Puppet Master: The Littlest Reich
Time Out says
The horror-cheese franchise leaps to life, guided by the deft hands of witty, vicious screenwriter S Craig Zahler.
Even if you haven’t seen one of the twelve prior Puppet Master films (not a typo) stretching back to 1989, you know what to expect from the often-straight-to-video horror franchise: puppets. Evil ones. Lots of ’em. Animated by ancient magic. (It’s an Egyptian spell, actually, but that’s high-level Puppet Master Studies.) Occasionally, as in this deliriously silly reboot, Puppet Master: The Littlest Reich, their creator shows up—a flesh-scarred Nazi toymaker named André Toulon (Warholian horror great Udo Kier, born to bring campy menace).
What makes this latest installment such a riot – apart from having more money than usual, thereby allowing the practical special effects to achieve a splattery early, Peter Jackson-ish glee – is its original script by ‘Brawl in Cell Block 99’s S Craig Zahler. He’s got his own skyrocketing directorial career to attend to, but Zahler is clearly a ‘Puppet Master’ fan. He’s filled the movie with gore, but also the kind of character-driven grace notes that most horror movies breeze by. Our wry hero, Edgar (Thomas Lennon), is a reserved comic-book-store clerk, recently divorced, who, when not doing battle with tiny knife-wielding antagonists, builds a refreshingly adult relationship with neighbor Ashley (Jenny Pellicer) while indulging his wise-cracking Jewish boss Markowitz (Nelson Franklin).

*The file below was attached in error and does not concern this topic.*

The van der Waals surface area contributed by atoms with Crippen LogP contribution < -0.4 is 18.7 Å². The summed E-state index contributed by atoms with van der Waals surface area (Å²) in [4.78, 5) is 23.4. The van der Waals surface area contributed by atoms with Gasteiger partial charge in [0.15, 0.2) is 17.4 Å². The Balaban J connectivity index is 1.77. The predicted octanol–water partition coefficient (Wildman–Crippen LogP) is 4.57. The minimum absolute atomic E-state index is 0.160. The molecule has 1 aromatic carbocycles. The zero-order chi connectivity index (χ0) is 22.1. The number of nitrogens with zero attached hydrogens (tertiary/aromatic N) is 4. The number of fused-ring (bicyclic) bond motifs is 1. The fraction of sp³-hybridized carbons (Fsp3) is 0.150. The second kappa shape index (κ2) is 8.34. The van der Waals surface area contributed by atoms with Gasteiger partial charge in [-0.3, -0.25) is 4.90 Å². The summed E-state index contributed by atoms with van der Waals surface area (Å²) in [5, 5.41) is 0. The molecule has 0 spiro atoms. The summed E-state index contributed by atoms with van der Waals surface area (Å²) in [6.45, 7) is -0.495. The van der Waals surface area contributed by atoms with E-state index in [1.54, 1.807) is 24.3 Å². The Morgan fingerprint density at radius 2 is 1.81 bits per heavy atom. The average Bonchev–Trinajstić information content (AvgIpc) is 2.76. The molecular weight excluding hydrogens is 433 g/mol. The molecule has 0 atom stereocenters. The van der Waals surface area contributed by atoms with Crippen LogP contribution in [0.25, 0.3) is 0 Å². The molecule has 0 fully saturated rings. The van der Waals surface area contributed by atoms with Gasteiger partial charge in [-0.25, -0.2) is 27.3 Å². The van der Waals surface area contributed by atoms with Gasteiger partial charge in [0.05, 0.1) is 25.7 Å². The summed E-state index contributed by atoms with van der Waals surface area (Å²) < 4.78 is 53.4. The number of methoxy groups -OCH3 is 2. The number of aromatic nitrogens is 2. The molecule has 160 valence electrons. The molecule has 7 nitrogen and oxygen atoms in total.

That last bit is key: ‘The Littlest Reich’ is no ‘Shoah’ but it does play around in the slop of real-life genocide and that makes it strangely transgressive. If you’re in the right mood – not too self-serious – you’ll get off on its vengeful payback (Markowitz, tossing a squirming Nazi puppet into a kitchen oven: ‘I can think of six million reasons why.’). A sequel is all but promised.
Cast and crew